And, I’m pushing 42 years old–I don’t really feel like waiting to find just the right publisher who thinks it fits their general marketing strategy, which, let’s face it, is never much to begin with. Again, I know. I edit. I publish. I do have a pretty fair idea how micro-small-to-medium presses function. And the way I see it, the only thing I have to gain with a publisher is “cred.” The rest of the work is up to me. I know what it takes to publish a book. I have enough experience in both traditional publishing and print-on-demand to not fuck this up too badly. So, basically, I can do what a publisher would do for me, work wise. Otherwise, the work is the same. If I published with someone else, I’d still be doing the bulk of the promotion and whatnot, if not all of it. I’m not bagging on presses…this is what it is when you either don’t have the budget, or you don’t know how to use your budget. Shit happens. Things are what they are. But I just don’t have the patience for the time it takes to deal with all that shit when the reward is so minuscule. The fact is that I could likely do just as well self-publishing, or better. Yes, it’s work, but it’s nothing I don’t do already anyway, so, again, it comes down to respectability and pub street cred.

So…fuck it. I’m no longer tying myself to this dying industry just because I’m a-scared of what anyone thinks–writers, editors, publishers, reviewers, etc. The times, they are a-changing, some douchebag once said. Other than myself. So, watch this space.


Here’s me in a sweet-ass Rush shirt being all like, “Fuck it.”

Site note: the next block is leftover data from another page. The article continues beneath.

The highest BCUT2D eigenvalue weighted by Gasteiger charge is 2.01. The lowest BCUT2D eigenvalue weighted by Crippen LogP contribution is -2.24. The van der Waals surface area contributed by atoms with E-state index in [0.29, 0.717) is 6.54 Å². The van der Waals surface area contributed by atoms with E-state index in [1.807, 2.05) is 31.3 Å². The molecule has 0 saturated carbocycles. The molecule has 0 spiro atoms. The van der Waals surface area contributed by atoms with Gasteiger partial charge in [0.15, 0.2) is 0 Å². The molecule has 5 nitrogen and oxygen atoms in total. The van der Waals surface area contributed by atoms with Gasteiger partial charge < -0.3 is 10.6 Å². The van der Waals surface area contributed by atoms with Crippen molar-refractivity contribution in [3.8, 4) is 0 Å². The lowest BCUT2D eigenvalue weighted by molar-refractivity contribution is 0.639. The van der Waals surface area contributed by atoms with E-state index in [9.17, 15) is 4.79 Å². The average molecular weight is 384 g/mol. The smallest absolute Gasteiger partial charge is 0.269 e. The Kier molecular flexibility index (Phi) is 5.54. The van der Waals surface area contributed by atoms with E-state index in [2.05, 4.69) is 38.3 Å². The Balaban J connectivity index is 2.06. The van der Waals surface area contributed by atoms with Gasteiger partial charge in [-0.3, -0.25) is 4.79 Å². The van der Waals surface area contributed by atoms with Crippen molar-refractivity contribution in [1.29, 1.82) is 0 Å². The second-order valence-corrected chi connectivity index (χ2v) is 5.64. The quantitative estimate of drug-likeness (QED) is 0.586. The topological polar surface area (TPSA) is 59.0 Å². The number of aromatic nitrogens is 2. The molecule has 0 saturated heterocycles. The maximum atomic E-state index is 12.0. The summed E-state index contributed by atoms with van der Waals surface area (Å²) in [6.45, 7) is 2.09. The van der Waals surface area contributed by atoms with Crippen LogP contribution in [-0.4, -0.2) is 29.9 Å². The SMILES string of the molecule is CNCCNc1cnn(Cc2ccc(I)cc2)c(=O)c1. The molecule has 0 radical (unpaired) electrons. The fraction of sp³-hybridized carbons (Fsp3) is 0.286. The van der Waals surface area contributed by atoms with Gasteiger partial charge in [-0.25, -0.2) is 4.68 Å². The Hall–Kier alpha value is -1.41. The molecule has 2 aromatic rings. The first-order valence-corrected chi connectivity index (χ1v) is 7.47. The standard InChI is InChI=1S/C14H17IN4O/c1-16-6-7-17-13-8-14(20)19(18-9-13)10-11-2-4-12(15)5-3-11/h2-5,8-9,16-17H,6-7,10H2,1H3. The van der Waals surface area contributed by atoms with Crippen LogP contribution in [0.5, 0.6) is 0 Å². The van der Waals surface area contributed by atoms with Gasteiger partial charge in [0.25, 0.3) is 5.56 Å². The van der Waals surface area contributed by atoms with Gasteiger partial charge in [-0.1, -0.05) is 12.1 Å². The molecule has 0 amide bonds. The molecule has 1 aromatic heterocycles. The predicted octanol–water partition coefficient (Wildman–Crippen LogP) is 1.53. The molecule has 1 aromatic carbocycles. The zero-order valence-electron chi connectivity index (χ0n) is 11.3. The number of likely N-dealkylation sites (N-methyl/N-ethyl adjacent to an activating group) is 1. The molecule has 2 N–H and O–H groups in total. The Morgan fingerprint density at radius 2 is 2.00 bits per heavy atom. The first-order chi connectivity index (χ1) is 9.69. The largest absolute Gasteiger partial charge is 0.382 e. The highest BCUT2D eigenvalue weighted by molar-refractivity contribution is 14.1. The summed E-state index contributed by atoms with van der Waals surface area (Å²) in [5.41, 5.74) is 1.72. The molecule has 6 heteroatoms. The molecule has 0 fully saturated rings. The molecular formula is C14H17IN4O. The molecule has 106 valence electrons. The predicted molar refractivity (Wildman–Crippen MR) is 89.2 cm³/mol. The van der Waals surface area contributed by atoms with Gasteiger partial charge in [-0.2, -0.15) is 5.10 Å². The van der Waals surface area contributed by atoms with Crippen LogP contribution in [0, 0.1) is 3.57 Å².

The novel in question is the Robert Louis Stevenson werewolf piece I blogged about here forever ago. Yes, it’s a historical mystery horror novel. Tough to categorize, but still not unusual. I’ll eventually get around to revising the one I crapped out a few months ago. That is a somewhat bizarro adventure/love story involving meth labs, dildos, and extreme social anxiety. And the WIP, thus far, seems to be indescribable (I need to work on that). But it’s about a group of people set in the factual town of my upbringing, Fairchance, Pa. The main throughline character is a black albino former mortician named Ludlow. There’s death and ghosts. There’s child molestation and burning buildings. There’s religious fanaticism and explosions. I’ve been working on it on and off since about 2008, but I’m coming up on finishing it, finally. Then revision, but that generally goes pretty quickly. I think it’s more literary in terms of the writing and maybe the subject matter, but, again, I’m shit with that sort of thing. I appreciate labels and genres–they’re obviously helpful. But I kind of write what I write and unless I make a real effort to fit a certain genre, it can really be anything. I gave an large chunk of it to a writer whom I respect greatly and he liked it a lot, so, I’m pretty confident about this one, too. But, in time. It’ll get done.

I’m looking to get these three books out before the end of the year. Maybe more. I do have some fairly lengthy outlines sitting around and being tinkered with. We’ll see. So, here we go…

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So…life has been complicated since I last posted. Our beloved Moggy had to be let go on June 24th, as his leukemia finally caught up with him. Almost six years was much longer than the 2-3 years vets gave him, so we can’t complain, although we miss him terribly.